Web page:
Date & Time: 
Thu, 04/02/2020 - 11:30am
Brian Meckes
Department of Biomedical Engineering, University of North Texas



Proteins are the critical link that mediate how nanomaterials interact with cells to trigger cellular uptake, regulate cell behavior, and alter tissue function. In this seminar, I describe how proteins-nanomaterial interactions can be leveraged to program stem cell behavior and improve delivery of therapeutic nanoparticles. Specifically, we use nanolithography techniques to pattern nanoscale features composed of cell adhesion proteins on surfaces to modulate stem cell behavior. We demonstrate that confined, anisotropic nanofeatures can direct the formation of highly oriented actin cellular cytoskeletons within a defined shape factor. This controlled orientation results in a highly uniform and contractile cytoskeleton that allow one to enhance or alter the differentiation fate of human mesenchymal stem cells. In addition to arranging proteins into nanoscopic domains on surfaces, we leverage the intrinsic ability of proteins to form layers on a nanoparticle surface, known as a protein corona, to direct nanoparticles (NPs) to specific cell types. Conventionally protein coronas have been found to hinder/alter nanoparticle interactions with cells to increase clearance and limit NP targeting ability. Here, I will show that by having a defined and active protein corona we can enhance targeting of specific cancer cell populations and alter the pathway by which cells uptake the NPs, thereby opening new avenues to target cells with conjugation-free protein layers. Together these studies highlight how we can leverage proteinmaterial interfaces to improve cell interactions for myriad applications that include cancer therapeutic development, cellular engineering, and cell-based therapies.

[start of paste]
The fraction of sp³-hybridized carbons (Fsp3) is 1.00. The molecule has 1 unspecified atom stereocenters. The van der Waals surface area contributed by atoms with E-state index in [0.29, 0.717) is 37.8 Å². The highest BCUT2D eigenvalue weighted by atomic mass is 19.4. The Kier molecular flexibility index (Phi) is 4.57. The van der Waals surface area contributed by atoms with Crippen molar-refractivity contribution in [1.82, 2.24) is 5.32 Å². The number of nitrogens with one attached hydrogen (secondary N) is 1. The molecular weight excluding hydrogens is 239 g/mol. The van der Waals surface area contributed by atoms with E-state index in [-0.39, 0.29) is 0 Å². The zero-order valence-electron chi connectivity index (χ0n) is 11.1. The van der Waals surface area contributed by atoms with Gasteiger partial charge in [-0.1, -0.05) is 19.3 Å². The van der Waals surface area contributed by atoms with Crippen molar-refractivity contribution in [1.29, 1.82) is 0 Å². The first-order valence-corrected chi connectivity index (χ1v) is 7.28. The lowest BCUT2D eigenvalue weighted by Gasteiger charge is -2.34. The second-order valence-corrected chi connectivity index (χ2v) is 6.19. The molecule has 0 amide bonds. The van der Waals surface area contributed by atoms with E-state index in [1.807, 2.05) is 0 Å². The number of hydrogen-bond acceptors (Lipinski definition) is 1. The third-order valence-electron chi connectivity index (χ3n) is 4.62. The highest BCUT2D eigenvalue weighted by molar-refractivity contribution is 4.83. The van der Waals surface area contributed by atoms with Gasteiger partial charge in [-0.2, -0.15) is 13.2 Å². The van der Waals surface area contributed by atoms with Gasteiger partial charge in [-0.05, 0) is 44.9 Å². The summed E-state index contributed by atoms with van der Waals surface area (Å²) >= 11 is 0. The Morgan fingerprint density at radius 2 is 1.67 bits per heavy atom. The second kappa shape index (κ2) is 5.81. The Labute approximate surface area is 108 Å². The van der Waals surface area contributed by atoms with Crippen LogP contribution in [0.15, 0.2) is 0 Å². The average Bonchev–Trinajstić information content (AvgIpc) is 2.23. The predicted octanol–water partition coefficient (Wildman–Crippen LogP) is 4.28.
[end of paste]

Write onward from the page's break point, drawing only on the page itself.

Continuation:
Dr. Brian Meckes is an Assistant Professor in the Department of Biomedical Engineering at the University of North Texas. His research group focuses on the application and development of nanopatterning for controlling cell behavior and nanoparticles for therapeutic delivery. Dr. Meckes holds a B.S. in Bioengineering from Rice University and a Ph.D. in Bioengineering from the University of California, San Diego, where he was a recipient of an NIH Ruth Kirschstein Predoctoral F31 Fellowship. Prior to joining UNT, Dr. Meckes was an International Institute for Nanotechnology and the Eden and Steven Romick Postdoctoral Fellow at Northwestern University.


Mechanical Engineering